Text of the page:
Port of Benton Honors USS Triton Operation Sandblast Crew That Secretly Sailed the Globe
(Richland, WA) -- The Port of Benton held a ceremony today recognizing the original crew members of the USS Triton (SSRN 586) during its historic Operation Sandblast Mission to circumnavigate the globe completely undetected in 1960. The crew covered 26,723 nautical miles between February 24 to April 25 of that year. They generally followed the route explorer Ferdinand Magellan had attempted to navigate in 1521. Once the journey around the world was complete, Triton remained underwater, continued to Spain, where a plaque was presented to honor Magellan’s and Triton’s historic voyages, then arrived in Delaware and surfaced on May 10.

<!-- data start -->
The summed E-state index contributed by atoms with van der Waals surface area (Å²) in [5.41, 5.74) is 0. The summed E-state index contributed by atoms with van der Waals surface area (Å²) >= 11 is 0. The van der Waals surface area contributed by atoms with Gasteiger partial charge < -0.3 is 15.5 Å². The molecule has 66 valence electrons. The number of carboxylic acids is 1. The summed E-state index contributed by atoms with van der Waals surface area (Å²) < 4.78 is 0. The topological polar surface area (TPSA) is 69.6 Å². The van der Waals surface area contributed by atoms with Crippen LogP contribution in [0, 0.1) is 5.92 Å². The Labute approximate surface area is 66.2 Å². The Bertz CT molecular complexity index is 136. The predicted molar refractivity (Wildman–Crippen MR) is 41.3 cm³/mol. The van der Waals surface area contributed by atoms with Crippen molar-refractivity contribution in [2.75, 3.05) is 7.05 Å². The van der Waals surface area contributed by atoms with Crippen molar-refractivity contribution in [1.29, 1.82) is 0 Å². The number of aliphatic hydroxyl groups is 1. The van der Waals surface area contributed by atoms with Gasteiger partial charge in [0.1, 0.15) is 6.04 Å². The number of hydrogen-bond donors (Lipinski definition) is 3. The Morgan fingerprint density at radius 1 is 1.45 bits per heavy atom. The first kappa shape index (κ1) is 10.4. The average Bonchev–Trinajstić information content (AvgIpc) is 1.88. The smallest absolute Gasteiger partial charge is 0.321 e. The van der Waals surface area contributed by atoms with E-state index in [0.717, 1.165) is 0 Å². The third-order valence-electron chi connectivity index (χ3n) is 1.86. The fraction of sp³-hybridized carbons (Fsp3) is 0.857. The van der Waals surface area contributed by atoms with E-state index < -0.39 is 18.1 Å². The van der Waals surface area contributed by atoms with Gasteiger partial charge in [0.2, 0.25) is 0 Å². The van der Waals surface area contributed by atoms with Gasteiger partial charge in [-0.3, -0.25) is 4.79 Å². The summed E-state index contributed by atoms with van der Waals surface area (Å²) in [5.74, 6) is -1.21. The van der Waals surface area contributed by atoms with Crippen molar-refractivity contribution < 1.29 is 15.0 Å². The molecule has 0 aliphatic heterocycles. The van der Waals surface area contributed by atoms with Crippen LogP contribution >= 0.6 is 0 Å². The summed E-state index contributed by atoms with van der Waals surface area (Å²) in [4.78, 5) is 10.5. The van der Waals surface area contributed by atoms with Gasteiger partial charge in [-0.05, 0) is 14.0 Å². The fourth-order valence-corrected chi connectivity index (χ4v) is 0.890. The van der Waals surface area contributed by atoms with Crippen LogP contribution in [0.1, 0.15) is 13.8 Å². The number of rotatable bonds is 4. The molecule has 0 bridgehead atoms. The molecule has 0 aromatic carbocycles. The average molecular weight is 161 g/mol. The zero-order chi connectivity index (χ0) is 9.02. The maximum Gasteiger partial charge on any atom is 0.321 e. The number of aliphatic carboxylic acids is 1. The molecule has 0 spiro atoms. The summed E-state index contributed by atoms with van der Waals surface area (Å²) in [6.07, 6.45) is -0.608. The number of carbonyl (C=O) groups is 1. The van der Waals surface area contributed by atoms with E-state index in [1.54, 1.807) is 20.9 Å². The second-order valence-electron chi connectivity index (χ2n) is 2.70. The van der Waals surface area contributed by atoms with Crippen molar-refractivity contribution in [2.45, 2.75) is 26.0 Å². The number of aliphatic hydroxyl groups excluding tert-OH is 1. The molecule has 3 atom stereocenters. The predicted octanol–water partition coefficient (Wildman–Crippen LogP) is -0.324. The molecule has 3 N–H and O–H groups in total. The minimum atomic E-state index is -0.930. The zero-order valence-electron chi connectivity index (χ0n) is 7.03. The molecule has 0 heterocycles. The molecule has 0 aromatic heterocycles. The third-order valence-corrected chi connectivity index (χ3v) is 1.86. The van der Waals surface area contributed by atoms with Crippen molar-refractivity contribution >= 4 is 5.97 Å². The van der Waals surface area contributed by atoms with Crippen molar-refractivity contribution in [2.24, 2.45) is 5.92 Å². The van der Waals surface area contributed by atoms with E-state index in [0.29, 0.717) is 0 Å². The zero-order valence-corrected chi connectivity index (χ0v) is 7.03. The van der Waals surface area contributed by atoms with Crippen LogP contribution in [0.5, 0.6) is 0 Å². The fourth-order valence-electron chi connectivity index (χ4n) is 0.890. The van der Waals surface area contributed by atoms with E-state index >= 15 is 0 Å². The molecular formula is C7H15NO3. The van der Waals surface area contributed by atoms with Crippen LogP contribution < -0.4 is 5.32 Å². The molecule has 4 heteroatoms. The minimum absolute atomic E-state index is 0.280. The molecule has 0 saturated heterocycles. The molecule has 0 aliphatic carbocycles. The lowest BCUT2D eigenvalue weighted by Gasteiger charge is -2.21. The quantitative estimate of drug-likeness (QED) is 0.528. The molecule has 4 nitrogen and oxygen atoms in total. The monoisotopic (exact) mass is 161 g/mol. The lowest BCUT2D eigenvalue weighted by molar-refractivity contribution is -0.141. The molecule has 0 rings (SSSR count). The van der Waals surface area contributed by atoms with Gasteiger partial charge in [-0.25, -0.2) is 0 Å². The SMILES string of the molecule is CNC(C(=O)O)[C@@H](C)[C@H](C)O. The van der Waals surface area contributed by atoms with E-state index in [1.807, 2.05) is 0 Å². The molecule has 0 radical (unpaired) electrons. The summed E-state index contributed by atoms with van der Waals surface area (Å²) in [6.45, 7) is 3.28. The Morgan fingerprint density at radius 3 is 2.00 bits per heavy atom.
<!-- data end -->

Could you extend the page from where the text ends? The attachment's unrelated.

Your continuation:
John F. Kuester, retired after 21 years of service as Senior Chief, Torpedoman’s Mate
Robert C. Perkins, retired after 21 years of service as Senior Chief, Sonar Technician
Allen W. Steele – 83, Commander, retired after 30 years
Marion A. Windell – 87, retired after 29 years as Chief Warrant Officer
The four were among several honored who could not be in attendance.
The submarine was one of the first nuclear-powered submarines, operated solely by dual nuclear reactors, direct descendants of Hanford reactors, including the B Reactor.
The sail park overlooks the port’s barge slip and high dock where the U.S. Navy transfers nuclear reactor compartments from decommissioned vessels (including Triton) onshore for delivery to the nearby Hanford Site for permanent storage.